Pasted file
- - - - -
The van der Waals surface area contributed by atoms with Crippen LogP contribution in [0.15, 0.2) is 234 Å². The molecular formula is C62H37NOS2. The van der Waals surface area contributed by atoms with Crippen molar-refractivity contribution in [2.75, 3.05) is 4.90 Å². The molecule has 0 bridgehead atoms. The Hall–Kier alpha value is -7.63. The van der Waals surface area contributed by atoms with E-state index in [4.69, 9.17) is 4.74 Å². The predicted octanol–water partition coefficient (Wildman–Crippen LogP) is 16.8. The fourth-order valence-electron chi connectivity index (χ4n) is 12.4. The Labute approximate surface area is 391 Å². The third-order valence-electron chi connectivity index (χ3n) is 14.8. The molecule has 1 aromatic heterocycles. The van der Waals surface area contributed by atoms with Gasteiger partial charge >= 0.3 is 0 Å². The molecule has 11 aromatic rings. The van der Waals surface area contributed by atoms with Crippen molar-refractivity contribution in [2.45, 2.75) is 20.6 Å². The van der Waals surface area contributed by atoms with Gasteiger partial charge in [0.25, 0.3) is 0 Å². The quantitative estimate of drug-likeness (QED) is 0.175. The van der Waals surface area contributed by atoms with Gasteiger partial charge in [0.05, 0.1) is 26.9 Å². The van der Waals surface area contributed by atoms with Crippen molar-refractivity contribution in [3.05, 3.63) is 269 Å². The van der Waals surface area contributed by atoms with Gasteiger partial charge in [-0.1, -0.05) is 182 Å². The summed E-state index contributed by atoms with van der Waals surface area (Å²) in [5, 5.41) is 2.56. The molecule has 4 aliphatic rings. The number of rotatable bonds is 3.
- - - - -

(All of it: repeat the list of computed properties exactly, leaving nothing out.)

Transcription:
The van der Waals surface area contributed by atoms with Crippen LogP contribution in [0.15, 0.2) is 234 Å². The molecular formula is C62H37NOS2. The van der Waals surface area contributed by atoms with Crippen molar-refractivity contribution in [2.75, 3.05) is 4.90 Å². The molecule has 0 bridgehead atoms. The Hall–Kier alpha value is -7.63. The van der Waals surface area contributed by atoms with E-state index in [4.69, 9.17) is 4.74 Å². The predicted octanol–water partition coefficient (Wildman–Crippen LogP) is 16.8. The fourth-order valence-electron chi connectivity index (χ4n) is 12.4. The Labute approximate surface area is 391 Å². The third-order valence-electron chi connectivity index (χ3n) is 14.8. The molecule has 1 aromatic heterocycles. The van der Waals surface area contributed by atoms with Gasteiger partial charge >= 0.3 is 0 Å². The molecule has 11 aromatic rings. The van der Waals surface area contributed by atoms with Crippen molar-refractivity contribution in [2.45, 2.75) is 20.6 Å². The van der Waals surface area contributed by atoms with Gasteiger partial charge in [0.25, 0.3) is 0 Å². The quantitative estimate of drug-likeness (QED) is 0.175. The van der Waals surface area contributed by atoms with Gasteiger partial charge in [0.05, 0.1) is 26.9 Å². The van der Waals surface area contributed by atoms with Crippen molar-refractivity contribution in [3.05, 3.63) is 269 Å². The van der Waals surface area contributed by atoms with Gasteiger partial charge in [-0.1, -0.05) is 182 Å². The summed E-state index contributed by atoms with van der Waals surface area (Å²) in [5, 5.41) is 2.56. The molecule has 4 aliphatic rings. The number of rotatable bonds is 3.